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Let's define what we're going to look at first: Lightweight - Nope, no arbitrary number criteria. Just principles. Liquid gasoline stoves are out - these systems are the realm of what we call “traditional” backpacking, or “just plain heavy”. With the new wave of integrated canister-heat exchanger systems and inverted (liquid-feed) canister systems, liquid fuel stoves are all but obsolete in our community. Wintry - We won’t necessarily use all of these systems in the dead of winter, but the cold seasons are demanding on small stoves, so they remain the seasons where groups tend to gravitate towards group cook kits. And so, we want to focus on systems that work at cold temperatures and may have to melt snow. We need some BTU’s. Likewise, we can’t be fooling around with volatile gas feeds that cause canister cooling that slows snow melting to mere pokiness. Groups - Your group may be 2 or 6 or 12. You can sort out what you need in order to scale systems to your group size, but my focus here is on testing single systems that create reasonably large volumes of boiled water in reasonably large volume pots that can be used for groups of 3 to 6. So we’re looking at systems that pack some power. If you came here to optimize solid fuels and tin can alky stove systems, then you’ll be disappointed. When investigating (and optimizing) the performance of lightweight equipment systems, I try to keep in the back of my mind the performance of more conventional (i.e., "heavyweight") equipment systems. In the context of this study, I have one particular number that haunts me: 5.0 oz per person per day. This is the amount of white gas that I was trained to carry for winter expeditions using MSR XG-K stoves for melting snow. Depending on the severity of wind and cold, and my amount of water consumption, the actual amounts used on my winter expeditions have ranged from 2.6 oz/person/day to about 4.5 oz/person/day. Multiply this by a typical four-person ski group carving turns over the course of 7 days in the Tetons, and you are talking about nine pounds of fuel! Fortunately, we have New Stoves today. They include inverted canister (liquid feed) systems and integrated canister (with heat exchangers that minimize heat loss) systems that are a bit lighter than white gas systems. In addition, they offer safer operation for cooking in vestibules and the like, and less poison (e.g., carbon monoxide) and noxious fumes that make gasoline stoves sometimes unpleasant. We already know that this crop of New Stoves is attractive for hikers traveling solo or with a partner, even in the winter. Most of these stoves serve up fast boil times and good fuel economy for water volumes up to about 1.5 or 2.0 liters. Climbers and hikers in larger groups, or those that depend solely on melting snow for their cooking and drinking water, however, still gravitate towards gasoline stoves. Therefore, the primary objective of this series is to identify the range of conditions where the New Stoves might be considered viable alternatives for group travel during the winter, where water volume requirements are on the order of 12+ liters per day (a typical load for a 3-person cook group). ARTICLE OUTLINE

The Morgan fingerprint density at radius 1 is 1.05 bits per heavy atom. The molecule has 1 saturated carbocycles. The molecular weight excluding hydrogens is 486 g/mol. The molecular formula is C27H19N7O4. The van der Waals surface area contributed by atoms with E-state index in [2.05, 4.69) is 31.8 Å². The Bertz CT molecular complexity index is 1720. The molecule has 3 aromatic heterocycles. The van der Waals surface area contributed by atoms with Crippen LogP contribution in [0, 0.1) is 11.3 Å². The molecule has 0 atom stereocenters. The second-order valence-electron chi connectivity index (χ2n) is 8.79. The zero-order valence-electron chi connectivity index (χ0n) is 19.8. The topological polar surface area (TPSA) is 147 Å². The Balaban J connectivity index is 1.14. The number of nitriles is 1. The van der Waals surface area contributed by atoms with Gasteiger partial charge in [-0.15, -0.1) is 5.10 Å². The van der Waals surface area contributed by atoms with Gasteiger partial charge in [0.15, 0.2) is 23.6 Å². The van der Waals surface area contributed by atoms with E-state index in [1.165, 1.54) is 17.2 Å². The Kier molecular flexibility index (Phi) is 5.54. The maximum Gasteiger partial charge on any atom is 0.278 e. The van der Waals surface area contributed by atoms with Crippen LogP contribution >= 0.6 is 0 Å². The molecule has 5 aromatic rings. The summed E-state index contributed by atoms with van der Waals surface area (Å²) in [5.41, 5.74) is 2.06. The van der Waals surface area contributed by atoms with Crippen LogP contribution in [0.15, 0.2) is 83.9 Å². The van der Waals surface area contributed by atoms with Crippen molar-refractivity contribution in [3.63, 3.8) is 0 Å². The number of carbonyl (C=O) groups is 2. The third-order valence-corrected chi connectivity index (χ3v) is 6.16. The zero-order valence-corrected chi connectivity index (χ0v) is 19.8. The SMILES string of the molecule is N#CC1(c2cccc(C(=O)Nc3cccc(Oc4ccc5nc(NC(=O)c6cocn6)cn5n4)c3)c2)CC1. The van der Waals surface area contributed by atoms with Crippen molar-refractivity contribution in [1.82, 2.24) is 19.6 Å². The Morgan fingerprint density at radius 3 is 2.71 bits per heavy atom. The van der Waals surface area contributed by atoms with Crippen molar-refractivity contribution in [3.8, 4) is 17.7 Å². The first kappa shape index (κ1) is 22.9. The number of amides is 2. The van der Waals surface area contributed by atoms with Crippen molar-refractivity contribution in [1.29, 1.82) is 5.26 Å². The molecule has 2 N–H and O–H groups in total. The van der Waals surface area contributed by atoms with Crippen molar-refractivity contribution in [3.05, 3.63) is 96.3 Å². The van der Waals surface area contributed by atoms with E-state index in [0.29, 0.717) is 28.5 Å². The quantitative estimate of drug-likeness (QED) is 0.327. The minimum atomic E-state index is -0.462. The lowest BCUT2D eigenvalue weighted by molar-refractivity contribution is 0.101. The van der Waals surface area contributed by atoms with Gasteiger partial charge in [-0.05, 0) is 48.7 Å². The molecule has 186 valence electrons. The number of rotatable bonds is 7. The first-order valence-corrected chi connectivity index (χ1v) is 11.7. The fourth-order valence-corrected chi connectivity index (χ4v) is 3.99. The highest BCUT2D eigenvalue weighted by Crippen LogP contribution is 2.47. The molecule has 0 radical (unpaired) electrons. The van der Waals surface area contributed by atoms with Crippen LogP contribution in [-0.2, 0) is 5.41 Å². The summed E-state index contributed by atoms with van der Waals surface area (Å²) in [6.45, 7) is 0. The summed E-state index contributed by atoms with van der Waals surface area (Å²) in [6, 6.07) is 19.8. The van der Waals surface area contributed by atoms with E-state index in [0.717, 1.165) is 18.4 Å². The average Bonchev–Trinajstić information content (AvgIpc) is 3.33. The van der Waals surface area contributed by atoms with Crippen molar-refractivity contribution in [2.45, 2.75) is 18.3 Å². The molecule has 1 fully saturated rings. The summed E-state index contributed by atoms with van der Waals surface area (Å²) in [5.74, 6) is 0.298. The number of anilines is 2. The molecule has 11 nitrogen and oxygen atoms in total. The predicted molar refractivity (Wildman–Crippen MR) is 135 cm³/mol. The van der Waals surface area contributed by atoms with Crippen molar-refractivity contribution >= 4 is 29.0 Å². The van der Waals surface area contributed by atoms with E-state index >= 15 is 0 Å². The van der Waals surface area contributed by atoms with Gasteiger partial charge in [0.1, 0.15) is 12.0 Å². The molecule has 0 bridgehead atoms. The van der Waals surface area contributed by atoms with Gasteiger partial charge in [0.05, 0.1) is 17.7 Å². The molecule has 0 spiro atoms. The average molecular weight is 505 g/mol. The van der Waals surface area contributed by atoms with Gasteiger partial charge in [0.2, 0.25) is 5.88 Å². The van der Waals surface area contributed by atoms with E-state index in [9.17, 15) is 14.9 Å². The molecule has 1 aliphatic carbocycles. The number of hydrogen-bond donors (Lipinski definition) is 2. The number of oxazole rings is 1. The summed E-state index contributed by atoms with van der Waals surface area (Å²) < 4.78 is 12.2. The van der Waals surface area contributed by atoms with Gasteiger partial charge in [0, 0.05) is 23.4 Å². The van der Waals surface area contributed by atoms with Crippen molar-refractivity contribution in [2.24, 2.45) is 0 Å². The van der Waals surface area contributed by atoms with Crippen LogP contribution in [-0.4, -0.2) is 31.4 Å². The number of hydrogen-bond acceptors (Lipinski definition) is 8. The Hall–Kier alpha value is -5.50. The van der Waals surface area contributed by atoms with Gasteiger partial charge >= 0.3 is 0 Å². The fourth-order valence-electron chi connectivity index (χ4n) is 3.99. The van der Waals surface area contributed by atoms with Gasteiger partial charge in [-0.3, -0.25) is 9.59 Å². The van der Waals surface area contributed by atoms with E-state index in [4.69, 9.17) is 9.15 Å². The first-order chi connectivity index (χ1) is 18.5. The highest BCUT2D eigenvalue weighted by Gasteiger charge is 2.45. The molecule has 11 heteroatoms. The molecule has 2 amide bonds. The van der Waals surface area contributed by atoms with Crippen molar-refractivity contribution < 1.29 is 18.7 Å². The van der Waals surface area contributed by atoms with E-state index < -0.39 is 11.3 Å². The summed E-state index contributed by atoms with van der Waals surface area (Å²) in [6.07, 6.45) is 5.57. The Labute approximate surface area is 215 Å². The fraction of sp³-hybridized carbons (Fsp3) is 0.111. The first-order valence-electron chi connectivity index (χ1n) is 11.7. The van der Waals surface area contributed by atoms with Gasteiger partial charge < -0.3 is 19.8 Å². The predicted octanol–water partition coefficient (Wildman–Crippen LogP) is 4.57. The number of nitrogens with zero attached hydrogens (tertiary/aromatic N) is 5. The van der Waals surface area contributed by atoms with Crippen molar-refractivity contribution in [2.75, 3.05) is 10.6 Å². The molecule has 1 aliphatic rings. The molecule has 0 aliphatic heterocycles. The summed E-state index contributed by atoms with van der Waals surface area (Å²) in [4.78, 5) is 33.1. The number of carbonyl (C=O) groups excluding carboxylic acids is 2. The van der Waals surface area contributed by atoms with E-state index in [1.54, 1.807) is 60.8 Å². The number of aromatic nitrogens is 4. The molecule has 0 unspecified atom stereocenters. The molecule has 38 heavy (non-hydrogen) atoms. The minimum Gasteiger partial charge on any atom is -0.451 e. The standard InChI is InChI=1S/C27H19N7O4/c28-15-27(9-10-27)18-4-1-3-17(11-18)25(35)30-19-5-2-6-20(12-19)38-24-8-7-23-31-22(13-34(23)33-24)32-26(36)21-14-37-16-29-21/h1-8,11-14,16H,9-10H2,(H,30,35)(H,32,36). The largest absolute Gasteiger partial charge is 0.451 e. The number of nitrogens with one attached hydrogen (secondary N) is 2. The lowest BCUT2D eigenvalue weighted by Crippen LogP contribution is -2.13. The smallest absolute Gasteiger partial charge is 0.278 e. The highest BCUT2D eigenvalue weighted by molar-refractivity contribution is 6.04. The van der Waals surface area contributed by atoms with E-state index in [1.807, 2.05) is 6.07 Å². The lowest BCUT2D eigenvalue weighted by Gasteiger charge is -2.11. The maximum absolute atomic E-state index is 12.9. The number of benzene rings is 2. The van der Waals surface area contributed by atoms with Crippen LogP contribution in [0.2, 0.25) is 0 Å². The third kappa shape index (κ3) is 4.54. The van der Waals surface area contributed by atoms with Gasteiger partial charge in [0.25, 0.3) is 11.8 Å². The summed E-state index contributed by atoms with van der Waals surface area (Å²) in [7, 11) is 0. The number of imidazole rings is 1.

• Introduction
  • Scope of Part 1
  • The Stoves
    • Table 1. Stove Types and Operating Modes
  • Experiment #1: Baseline Stove Performance
    • Table 2. Baseline Performance Comparison of Stove Systems
  • The Pots
    • Table 3. Pot Types and Characteristics
  • Experiment #2: Baseline Pot Performance
    • Table 4. Baseline Performance Comparison of Pots
  • How to Use This Data to Select Equipment Systems and Predict Fuel Consumption
  • Expedition Planning: Baseline Assumptions
  • Scenario #1: The Three Person Cook Group
    • Table 5. Number of Pots Required for a Three Person Cook Group
    • Table 6. Time and Fuel Requirements During a 7-Day Expedition With a 3 Person Cook Group
    • Table 7. Comparison of System Weights For a 7-Day Expedition With a 3 Person Cook Group
  • Hypothesis
  • Summary
  • Feedback
# WORDS: 3600 # PHOTOS: 1
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